It is sort of becoming a tradition for each member of the Fedora Board to declare a personal goal of some sort and then lead by doing. So now that I am the newest Board member, some people are curious about my plans.
In 2010 I helped get Fedora’s Cloud SIG off the ground. At that point in time our main goal was to get a modern version of Fedora running inside Amazon’s popular cloud, EC2. Nowadays the EC2 image is part of Fedora’s regular release process and the Cloud SIG has grown into one of Fedora’s most vibrant groups, added support for one self-hosted cloud platform, and is on the way to adding several more.
In light of that, the answer is obvious: I plan to help the Cloud SIG continue to be successful.
Of course, that’s a rather vague goal, so here are some examples of what success for the Cloud SIG has meant in the past:
- Building and testing EC2 images
- Adding the EC2-controlling euca2ools command line suite to Fedora
- Porting the cloud-init boot-time scripts to systemd
Now that those are done, here are some things success for the Cloud SIG may mean today:
- Add more cloud software, such as the relatively venerable Eucalyptus, to Fedora
- Continue to stabilize cloud-init on Fedora
- Help make PaaS software like OpenShift and Cloud Foundry work with IaaS software like Eucalyptus and OpenStack
Lofty? Possibly. But they are certainly all worth the effort!
Want to give one of these a shot? Are you interested in attending a hackfest or an activity day for moving the cloud forward? Leave a comment or stop by #fedora-cloud on Freenode!
For those who don’t know, I work on the euca2ools suite of command line tools for interacting with Eucalyptus and Amazon Web Services clouds on Launchpad. As of late the project has stagnated somewhat, due in part to the sheer number of different tools it includes. Nearly every command one can send to a server that uses Amazon’s APIs should have at least one corresponding command line tool, making development of euca2ools’ code repetitive and error-prone.
Today this is going to end.
But before we get to that part, let’s chronicle how euca2ools got to where they are today.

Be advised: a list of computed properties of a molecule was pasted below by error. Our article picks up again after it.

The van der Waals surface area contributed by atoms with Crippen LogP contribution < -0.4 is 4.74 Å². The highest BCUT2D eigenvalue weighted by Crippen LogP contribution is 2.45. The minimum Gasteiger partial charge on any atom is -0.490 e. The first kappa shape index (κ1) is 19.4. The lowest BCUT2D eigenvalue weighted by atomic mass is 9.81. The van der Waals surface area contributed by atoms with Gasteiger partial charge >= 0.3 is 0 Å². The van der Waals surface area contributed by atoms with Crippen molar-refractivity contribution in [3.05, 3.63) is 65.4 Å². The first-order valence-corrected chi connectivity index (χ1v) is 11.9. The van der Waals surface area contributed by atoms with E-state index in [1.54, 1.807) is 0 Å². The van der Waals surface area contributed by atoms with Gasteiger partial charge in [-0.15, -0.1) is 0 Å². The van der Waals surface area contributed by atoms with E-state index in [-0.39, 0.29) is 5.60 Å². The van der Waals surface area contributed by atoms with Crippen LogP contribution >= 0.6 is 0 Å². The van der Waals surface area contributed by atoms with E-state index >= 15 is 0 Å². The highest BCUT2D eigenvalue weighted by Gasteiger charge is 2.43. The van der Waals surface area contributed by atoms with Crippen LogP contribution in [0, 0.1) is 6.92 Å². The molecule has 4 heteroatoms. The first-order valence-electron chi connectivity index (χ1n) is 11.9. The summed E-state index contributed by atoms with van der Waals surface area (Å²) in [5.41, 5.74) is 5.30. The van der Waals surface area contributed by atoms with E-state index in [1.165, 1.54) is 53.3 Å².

Early euca2ools versions employed the popular boto Python library to do their heavy lifting. Each tool of this sort triggers a long chain of events:
- The tool translates data from the command line into its internal data structures.
- The tool translates its internal data into the form that boto expects and then hands it off to boto.
- Boto translates the data into the form that the server expects and then sends it to the server.
- When the server responds, boto translates its response into a packaged form that is useful for programming and returns it to the tool.
- The tool immediately tears that version back apart and translates it into a text-based form that can go back to the command line.
Things shouldn’t be this convoluted. Not in Python.
Tackling this problem involved coming up with ways to simplify not only the code, but also the process through which they are written. This led to two major changes, upon which all of the current euca2ools code is built.
The first step was consolidating all of the code involved in performing the first step of this process — reading data from the command line — into one location. Each tool then simply needed to describe what it expected to receive from the command line, and the shared code would take care of the rest. For example, let’s look at part of an older command, euca-create-volume: